James Guy has been working hard on adding extra power to his performance in the build-up to this summer's European Swimming Championships.
Guy has been putting in some hard shifts in the gym to work on his leg strength while also developing his natural upper body strength.
Having returned from the Gold Coast 2018 Commonwealth Games with four silvers and a bronze, the 22-year-old is hoping the additional power is what's needed to propel him to the top of the podium at Glasgow 2018.
"I feel really strong in the gym," said Guy. "I'm lifting the heaviest I've ever done, and I'm applying that in the pool as well.
"I'm doing the work that I didn't really do for the Commonwealth Games. I did a lot more aerobic-based work for the 400m and didn't really do so much speed or power work for the 200m or 100m.
"Going into the Europeans, that's our main focus – more power, and more anaerobic endurance as well, so I'm in a good spot."
One of Guy's key focus areas in the gym has been leg strength, and he said: "Right now in the gym, there's a lot more leg work like front squats and dead lifts.
"That's so important for your starts and turns, and your underwater phases, so we're working on that in the gym right now.
"I always had a theory when I was younger, that if you're better with your body weight you can swim faster.
"Now you can see with a lot of guys that are doing the sprints, like the 100m or 200m butterfly and freestyle, they are strong men so you have to be good at that to be super fast."
Guy says he's able to maximise his upper body strength when training in the pool by using fins as his preferred training aid. He added: "When we do our speed and power work, we always do a lot of fins work. It does generate a lot of power, so I do like to have that.
"I also like my pullbuoy. My strength in the pool is my upper body strength. A couple of the guys in my group are very good at kicks, but give them a pullbuoy and paddle and they are not so good."
Guy revealed he's likely to scratch the 400m in Glasgow, and will focus on success over shorter distances in the 100m and 200m butterfly, and 200m free. He's also keen to continue being an intrinsic part of the British relay teams during the Europeans.
On the Gold Coast, he shone in the 100m butterfly, posting the fastest qualifying heat time and winning his semi-final ahead of Chad le Clos.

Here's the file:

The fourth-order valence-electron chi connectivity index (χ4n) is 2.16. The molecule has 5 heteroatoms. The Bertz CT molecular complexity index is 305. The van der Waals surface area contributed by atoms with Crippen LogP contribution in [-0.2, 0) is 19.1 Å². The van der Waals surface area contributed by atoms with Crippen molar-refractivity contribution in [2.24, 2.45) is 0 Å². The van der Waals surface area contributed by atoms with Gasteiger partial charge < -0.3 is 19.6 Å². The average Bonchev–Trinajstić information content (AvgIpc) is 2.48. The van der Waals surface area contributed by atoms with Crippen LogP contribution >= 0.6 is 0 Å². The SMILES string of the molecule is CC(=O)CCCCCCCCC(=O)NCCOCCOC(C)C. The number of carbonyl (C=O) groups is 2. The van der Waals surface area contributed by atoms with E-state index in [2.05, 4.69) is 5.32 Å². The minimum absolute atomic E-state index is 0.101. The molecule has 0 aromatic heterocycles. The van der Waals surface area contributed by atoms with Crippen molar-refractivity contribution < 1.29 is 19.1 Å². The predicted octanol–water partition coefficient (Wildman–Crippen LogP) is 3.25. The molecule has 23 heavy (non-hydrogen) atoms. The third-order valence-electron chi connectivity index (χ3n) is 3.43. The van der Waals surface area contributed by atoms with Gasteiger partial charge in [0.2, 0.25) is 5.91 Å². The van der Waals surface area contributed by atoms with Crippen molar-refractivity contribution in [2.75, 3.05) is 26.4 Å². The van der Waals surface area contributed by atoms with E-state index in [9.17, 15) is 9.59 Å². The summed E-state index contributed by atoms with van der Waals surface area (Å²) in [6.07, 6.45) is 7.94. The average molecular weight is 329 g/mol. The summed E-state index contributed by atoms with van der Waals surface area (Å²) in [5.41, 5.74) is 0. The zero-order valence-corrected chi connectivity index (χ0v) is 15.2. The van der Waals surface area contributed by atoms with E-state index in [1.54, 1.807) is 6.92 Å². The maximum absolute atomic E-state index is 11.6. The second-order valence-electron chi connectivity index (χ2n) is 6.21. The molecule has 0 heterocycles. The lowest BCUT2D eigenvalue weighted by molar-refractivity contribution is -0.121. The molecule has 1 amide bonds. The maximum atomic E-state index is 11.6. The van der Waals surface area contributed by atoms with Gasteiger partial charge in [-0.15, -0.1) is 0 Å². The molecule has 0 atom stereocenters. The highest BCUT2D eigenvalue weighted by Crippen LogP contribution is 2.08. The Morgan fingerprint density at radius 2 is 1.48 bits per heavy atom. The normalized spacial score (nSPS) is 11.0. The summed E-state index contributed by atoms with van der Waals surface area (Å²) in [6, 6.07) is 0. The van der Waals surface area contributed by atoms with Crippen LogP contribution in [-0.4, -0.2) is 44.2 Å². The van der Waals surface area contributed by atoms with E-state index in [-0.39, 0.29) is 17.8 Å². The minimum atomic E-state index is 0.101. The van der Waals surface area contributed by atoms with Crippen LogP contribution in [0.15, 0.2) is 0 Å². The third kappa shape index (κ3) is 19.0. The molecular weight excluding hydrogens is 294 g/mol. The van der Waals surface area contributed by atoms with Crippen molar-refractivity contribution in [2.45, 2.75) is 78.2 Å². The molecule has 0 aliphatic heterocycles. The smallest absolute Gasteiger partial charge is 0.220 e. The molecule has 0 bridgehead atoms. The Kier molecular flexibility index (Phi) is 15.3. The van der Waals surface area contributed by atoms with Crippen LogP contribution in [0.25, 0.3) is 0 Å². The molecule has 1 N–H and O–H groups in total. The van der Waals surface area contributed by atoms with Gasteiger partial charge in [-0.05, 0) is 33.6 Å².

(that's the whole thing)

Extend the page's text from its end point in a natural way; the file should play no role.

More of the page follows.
However he was just pipped by his good friend le Clos in the final, with the South African needing to produce a Commonwealth Games record of 50.65 to snatch the gold medal away from Guy's grasp.
His other three silvers all came in relay action, where the British team finished behind Australia in the 4x100m freestyle, 4x200m freestyle and 4x100m medley.
Guy believes the timing of the 2018 Commonwealth Games benefited the Australians, and feels confident Team GB will be a far stronger proposition in the Europeans.
"It was still only April, so we're not going to be at our full maximum potential there," he explained. "But to get five medals – four silvers and a bronze – I'll take that, at that kind of time when the Aussies are in their summer.
"It's the other way around for us. I think if the Commonwealth Games were held this summer in August, it might have been a different story for us. But for the middle of the year, it was pretty good.
"It was a good medal haul, but I would have liked more. On day one I got a little bit sick, I tried to hold it in but by day three I was gone. That's why I pulled out of the 200m fly, I thought I needed a rest and that did help me for the 100m."
Next week, he'll swim in the Sette Colli 2018 event in Italy, before returning to Britain to put the finishing touches on his preparation for the Europeans.
The 2018 European Swimming Championships will be held in Glasgow's Tollcross International Swimming Centre from August 3 to 9.